Monday, March 30, 2015

Momma Mondays: Children's Consignment Sales: F-It or F-Yeah?

The spring consignment sale season is in full swing around here, and I know a lot of you are probably wondering if it's all worth it. That answer probably depends on if you're consigning or just buying, but I thought I'd share my experience as a first-time consignor at the Just Between Friends sale. While Lori and I both live in the Philadelphia area, JBF is a national sale, so you can probably find one in a city near you.

Last September, Lori and I went to the JBF sale for the first time and while it was a bit overwhelming (we've never seen so many toys in one room) and we had to wait at least a half hour in line to check out, we got a ton of great deals like a Lands End winter coat for $7, a brand new Gymboree Christmas outfit including dress shirt, sweater vest and pants for $6, Nike sneakers for under $10, a Mrs. Potts Halloween costume (that was for Lori!) ... the list goes on.

Someone was selling a QUADRUPLE F'ing stroller. 
After hearing how a lot of people I know sold hundreds of dollars of clothes and toys, I thought why didn't I do this? So for the spring sale, I signed up as a consignor and tackled the giant bins of baby clothes that have been sitting around our house for years. Here are my consignor pros and cons (this is all based on the Just Between Friends sale only):


  • $$$ Obviously this is the big one. Consigning is a great way to earn extra money, especially for extras like vacation, summer camp, dance/music lessons or whatever you're saving up to do. My goal was to sell enough to cover what I bought, and based on my estimated check (it takes a few weeks to arrive) I did that, plus made an extra $30. Honestly, I thought I'd make a little more, but since I earned what I set out to make, I'm happy enough.
  • Clearing out space: This is especially important if you live in a small house/apartment, or you're moving and don't want to bring every single onesie your kids have ever worn with you. If you're not using those old clothes and toys, why leave them sitting in your attic or basement taking up room? I didn't have time to sort and tag all of our clothes, and some of the nicer or sentimental items I wanted to keep, but I did make a pretty good dent in what we have stored, and now I have room to put the larger sized clothing away that's been sitting in the back of the closet.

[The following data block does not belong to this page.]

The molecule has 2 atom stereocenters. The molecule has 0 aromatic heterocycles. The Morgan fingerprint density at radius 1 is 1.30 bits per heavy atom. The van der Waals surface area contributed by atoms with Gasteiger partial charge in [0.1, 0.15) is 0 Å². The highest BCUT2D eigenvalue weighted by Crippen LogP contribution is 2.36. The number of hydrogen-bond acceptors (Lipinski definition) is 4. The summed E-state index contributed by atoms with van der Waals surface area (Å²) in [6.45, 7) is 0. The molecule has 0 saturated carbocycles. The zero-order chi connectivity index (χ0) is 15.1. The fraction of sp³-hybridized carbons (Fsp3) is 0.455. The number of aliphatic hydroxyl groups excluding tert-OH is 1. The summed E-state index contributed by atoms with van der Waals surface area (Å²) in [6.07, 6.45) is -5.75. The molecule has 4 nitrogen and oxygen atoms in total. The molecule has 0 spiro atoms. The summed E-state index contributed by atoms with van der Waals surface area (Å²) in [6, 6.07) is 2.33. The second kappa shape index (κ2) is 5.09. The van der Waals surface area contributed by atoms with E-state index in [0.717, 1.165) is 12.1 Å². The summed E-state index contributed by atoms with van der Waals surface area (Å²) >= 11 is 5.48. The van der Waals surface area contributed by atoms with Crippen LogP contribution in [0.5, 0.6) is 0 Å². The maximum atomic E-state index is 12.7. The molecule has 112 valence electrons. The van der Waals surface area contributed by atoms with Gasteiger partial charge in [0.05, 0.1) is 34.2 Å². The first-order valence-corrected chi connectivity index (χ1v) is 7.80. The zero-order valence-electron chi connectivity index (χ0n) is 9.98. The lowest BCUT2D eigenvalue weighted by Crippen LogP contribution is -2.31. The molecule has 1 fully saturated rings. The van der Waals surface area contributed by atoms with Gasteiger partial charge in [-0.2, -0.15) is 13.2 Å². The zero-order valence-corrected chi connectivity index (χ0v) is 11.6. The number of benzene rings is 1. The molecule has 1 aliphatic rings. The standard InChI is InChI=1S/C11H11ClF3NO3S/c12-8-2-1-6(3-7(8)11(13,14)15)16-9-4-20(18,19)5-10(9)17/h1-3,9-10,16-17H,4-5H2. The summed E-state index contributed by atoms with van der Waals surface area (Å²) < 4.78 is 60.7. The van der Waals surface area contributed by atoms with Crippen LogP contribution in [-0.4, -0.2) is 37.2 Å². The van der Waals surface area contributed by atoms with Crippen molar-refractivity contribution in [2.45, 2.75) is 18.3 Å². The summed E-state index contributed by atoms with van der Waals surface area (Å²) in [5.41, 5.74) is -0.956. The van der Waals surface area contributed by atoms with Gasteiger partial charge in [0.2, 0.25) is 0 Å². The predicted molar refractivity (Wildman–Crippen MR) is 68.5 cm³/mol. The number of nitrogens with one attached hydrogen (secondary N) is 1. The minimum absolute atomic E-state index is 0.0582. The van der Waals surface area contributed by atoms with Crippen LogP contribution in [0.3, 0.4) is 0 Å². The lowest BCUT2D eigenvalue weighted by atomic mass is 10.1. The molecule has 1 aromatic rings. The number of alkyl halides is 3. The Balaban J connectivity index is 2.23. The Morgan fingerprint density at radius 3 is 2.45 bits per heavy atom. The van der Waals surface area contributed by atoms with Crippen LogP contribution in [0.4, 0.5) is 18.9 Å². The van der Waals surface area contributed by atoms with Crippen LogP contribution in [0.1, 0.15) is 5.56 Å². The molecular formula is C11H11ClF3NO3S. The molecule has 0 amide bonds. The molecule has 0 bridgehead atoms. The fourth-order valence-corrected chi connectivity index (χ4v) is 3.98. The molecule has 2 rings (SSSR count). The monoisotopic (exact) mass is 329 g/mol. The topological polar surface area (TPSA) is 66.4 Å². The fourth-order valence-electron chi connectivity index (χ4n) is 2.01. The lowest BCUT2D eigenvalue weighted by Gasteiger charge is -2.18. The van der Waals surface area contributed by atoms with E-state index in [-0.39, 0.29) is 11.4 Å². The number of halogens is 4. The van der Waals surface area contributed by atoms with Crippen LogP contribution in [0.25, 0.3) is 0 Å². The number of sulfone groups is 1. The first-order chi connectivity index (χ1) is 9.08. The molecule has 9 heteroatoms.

• Early access to the sale: Because I was a consignor, I was able to go to the sale a day earlier than the public. This means a much bigger selection and a lot of the higher end brands are still there. JBF also gives you a pass to bring a friend. I was able to purchase a ton of spring/summer clothing, including a bathing suit and rash guard, two Ralph Lauren dress shirts and a polo shirt, four or five pairs of dressier shorts, several Carter's polo shirts, two pairs of Keen sandals (one brand new), a pair of Pediped sneakers for $3.50 (they retail for $55), a Phillies jersey, a couple of Gap tees, a Disney Princess tea set, and a toy vacuum. Grand total: $116! My friend Gena bought a ton of stuff for her three kids and spent just under $250, which included a $100 Joovy double stroller. Only con of presale: no kids, so because of this Lori couldn't come. Even though I got there at noon on presale day, a lot of things were already picked over, so Lori opted not to go during the public sale and I just grabbed Nolan some shoes instead. 
They give you a handy rolling rack to bring your clothes from the car.